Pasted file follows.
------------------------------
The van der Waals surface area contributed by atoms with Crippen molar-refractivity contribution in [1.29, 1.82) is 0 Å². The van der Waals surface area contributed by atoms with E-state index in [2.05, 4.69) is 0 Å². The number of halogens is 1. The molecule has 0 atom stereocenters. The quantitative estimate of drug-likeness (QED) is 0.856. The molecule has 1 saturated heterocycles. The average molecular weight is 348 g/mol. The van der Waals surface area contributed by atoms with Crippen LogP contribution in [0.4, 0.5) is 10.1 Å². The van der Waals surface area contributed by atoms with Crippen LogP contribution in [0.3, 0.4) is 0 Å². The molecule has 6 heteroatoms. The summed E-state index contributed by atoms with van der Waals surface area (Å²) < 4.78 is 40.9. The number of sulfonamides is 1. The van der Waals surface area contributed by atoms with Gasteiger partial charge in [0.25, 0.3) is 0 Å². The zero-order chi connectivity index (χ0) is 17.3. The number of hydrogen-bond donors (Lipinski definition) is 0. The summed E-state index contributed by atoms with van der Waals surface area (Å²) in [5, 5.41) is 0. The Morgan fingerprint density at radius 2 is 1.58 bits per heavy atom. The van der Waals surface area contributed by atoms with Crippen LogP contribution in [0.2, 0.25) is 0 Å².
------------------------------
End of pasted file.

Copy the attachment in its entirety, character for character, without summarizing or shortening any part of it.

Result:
The van der Waals surface area contributed by atoms with Crippen molar-refractivity contribution in [1.29, 1.82) is 0 Å². The van der Waals surface area contributed by atoms with E-state index in [2.05, 4.69) is 0 Å². The number of halogens is 1. The molecule has 0 atom stereocenters. The quantitative estimate of drug-likeness (QED) is 0.856. The molecule has 1 saturated heterocycles. The average molecular weight is 348 g/mol. The van der Waals surface area contributed by atoms with Crippen LogP contribution in [0.4, 0.5) is 10.1 Å². The van der Waals surface area contributed by atoms with Crippen LogP contribution in [0.3, 0.4) is 0 Å². The molecule has 6 heteroatoms. The summed E-state index contributed by atoms with van der Waals surface area (Å²) < 4.78 is 40.9. The number of sulfonamides is 1. The van der Waals surface area contributed by atoms with Gasteiger partial charge in [0.25, 0.3) is 0 Å². The zero-order chi connectivity index (χ0) is 17.3. The number of hydrogen-bond donors (Lipinski definition) is 0. The summed E-state index contributed by atoms with van der Waals surface area (Å²) in [5, 5.41) is 0. The Morgan fingerprint density at radius 2 is 1.58 bits per heavy atom. The van der Waals surface area contributed by atoms with Crippen LogP contribution in [0.2, 0.25) is 0 Å².